We have completed the first part of our analysis: we were able to observe on a global scale a Kuznets-like curve connecting development, proxied by *CRRD*, and wage inequality. Although recovering the downward part of the inverted U-curve is already a solid result in the economic literature (see for example [25, 64–68]), we have retrieved the entire expected theoretical trajectory predicted by Kuznets.

### Within one country: The case of the United States

Here, we conduct an analysis that mirrors the global one, but we look in detail at the comparative development of the constituents of a single country, the counties of the United States. As the United States is one of the highest GDP countries, over the two analyzed decades it is placed in the rightmost part of a Kuznets curve, among developed and prosperous societies, and its expected inequality trend should be negative. Hence, if the underlying forces influencing the relation between wage inequality and development were the same among countries and within the United States, we would expect to look at a simple zooming of the rightmost part of the curve in Fig 4; however, if the relation were not scale-invariant and ended up being shaped differently, this would hint at scale-specific explanations of the development-inequality relationship.

As explained in Subsection *Sources of data*, for this analysis we focus on employment and wages regarding the approximately 3100 counties of the United States over the period 1990–2014. To do so, we employ the QCEW data-set in which industries are categorized according to the NAICS system. The maximum number of sectors for each county is *N*_{sectors} = 89, whereas the number of counties spans from in 1990 to in 2014. From this data, for each county and each year, we compute a Theil index that measures inequality in the distribution of NAICS sectoral wages—the Theil component defined in Eq 9—and, by implementing the method outlined in Subsection *Variables of interest*, we run the Fitness-Complexity algorithm as defined in Eq 5. We then evaluate the Complex Relative Rank Development index by employing county average wage instead of GDP per capita as monetary variable.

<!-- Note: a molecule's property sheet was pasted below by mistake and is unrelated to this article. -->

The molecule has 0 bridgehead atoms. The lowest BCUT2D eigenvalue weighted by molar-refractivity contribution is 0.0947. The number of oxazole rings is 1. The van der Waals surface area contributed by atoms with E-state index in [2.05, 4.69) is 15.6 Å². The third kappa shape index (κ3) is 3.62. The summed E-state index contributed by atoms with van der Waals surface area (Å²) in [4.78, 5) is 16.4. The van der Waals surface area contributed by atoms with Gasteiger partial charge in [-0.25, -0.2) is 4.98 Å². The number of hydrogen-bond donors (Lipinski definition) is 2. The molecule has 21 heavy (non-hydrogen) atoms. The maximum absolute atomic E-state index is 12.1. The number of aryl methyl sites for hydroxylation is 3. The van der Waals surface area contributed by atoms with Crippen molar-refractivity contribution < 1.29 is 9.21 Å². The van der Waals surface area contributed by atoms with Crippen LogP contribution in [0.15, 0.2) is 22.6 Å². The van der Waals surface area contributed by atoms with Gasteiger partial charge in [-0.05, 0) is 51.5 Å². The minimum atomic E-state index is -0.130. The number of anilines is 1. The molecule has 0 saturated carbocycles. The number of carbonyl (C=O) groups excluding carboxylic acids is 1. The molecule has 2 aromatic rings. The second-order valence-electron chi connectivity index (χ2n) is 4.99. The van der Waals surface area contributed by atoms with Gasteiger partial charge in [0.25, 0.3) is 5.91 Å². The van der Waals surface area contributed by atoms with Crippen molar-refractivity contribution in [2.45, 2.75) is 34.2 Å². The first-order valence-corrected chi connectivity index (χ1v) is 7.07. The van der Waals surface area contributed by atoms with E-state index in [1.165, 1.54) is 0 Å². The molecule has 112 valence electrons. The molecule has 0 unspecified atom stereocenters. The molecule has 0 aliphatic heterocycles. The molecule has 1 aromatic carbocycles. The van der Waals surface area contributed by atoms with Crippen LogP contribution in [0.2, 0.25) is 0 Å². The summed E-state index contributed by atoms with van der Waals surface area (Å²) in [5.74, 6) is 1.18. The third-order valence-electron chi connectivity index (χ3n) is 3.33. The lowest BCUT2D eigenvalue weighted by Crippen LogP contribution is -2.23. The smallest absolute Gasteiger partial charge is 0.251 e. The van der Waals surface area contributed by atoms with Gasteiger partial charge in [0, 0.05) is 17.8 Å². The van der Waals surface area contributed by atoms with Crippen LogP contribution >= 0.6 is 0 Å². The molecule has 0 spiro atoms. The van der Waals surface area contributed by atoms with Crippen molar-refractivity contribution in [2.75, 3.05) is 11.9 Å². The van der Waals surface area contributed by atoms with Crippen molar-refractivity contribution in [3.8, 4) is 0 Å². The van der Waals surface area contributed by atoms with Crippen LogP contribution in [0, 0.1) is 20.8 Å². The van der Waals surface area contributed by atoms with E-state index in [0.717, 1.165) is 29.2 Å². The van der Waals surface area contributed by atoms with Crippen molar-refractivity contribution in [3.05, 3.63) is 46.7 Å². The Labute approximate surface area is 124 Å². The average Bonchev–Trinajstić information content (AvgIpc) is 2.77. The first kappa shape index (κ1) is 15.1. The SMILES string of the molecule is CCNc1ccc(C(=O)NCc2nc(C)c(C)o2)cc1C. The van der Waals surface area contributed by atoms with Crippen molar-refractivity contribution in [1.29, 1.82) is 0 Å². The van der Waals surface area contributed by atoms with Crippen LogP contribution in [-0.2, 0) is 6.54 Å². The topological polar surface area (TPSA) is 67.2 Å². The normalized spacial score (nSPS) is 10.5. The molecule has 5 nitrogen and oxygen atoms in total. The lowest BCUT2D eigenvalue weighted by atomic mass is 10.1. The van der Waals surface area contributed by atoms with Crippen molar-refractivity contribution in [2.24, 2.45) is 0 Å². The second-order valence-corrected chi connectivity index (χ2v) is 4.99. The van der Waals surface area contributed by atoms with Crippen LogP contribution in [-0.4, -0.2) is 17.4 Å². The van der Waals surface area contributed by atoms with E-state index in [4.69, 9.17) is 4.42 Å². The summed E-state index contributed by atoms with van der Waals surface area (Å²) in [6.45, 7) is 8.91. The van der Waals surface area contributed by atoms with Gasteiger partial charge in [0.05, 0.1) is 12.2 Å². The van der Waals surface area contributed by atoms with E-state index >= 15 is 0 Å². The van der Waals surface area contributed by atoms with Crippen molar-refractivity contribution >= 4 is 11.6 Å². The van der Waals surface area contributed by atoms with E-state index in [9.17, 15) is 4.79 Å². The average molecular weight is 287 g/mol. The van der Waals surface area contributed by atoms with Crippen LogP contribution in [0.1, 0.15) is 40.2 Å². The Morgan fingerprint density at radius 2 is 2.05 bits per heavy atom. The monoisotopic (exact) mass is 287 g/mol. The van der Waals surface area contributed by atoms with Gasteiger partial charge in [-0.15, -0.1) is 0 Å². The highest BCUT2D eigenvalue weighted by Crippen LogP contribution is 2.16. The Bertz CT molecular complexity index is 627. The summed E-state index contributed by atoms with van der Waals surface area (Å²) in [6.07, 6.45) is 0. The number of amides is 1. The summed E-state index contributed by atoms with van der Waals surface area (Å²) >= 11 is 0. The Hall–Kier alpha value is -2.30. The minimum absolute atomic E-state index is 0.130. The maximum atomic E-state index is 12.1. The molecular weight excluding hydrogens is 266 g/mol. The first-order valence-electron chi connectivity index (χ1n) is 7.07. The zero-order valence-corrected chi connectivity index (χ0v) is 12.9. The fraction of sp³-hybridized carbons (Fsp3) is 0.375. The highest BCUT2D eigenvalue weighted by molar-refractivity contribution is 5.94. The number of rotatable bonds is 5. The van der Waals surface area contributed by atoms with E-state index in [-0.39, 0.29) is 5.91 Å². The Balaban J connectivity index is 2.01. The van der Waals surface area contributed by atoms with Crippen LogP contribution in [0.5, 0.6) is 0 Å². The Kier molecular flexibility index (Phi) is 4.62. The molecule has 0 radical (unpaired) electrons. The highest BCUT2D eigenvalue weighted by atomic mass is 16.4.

Counties constitute a variegated social context, in which the industrialization level, the predominant sectors, the dimension and ethnic composition of the population etc. can vary considerably. Per contra, in the United States a relatively uniform culture dominates and most of the economic policies are made at the state or at the federal level. By analyzing data regarding sub-units of a single national entity, we are able to control most of those institutional, economic and cultural factors that differ among countries. In fact, as shown by Moller et al., among counties cross-sectional institutional effects are non-significant, while they can have an influence over time [69].

As in the previous section, we choose a continuous non parametric approach and pool all counties and sectors over 1990–2014. As shown in Fig 5, we see immediately that among sectors and within counties the development-wage inequality relationship does not follow a Kuznets curve. The curve is in fact upward sloping: the more complex and diversified the productive system of a county, the higher the wage inequality among sectors in it. The same behavior is uncovered in the wage inequality color-map, as can be seen from the diagonal green band in Fig 5 panel (a). This picture differs radically from multi-country analysis performed in the previous section. This difference in the cross-sectional relationship between development and wage inequality is the footprint of a difference in its determinants at different scales. The next section will be focused on what we can learn from this empirical difference.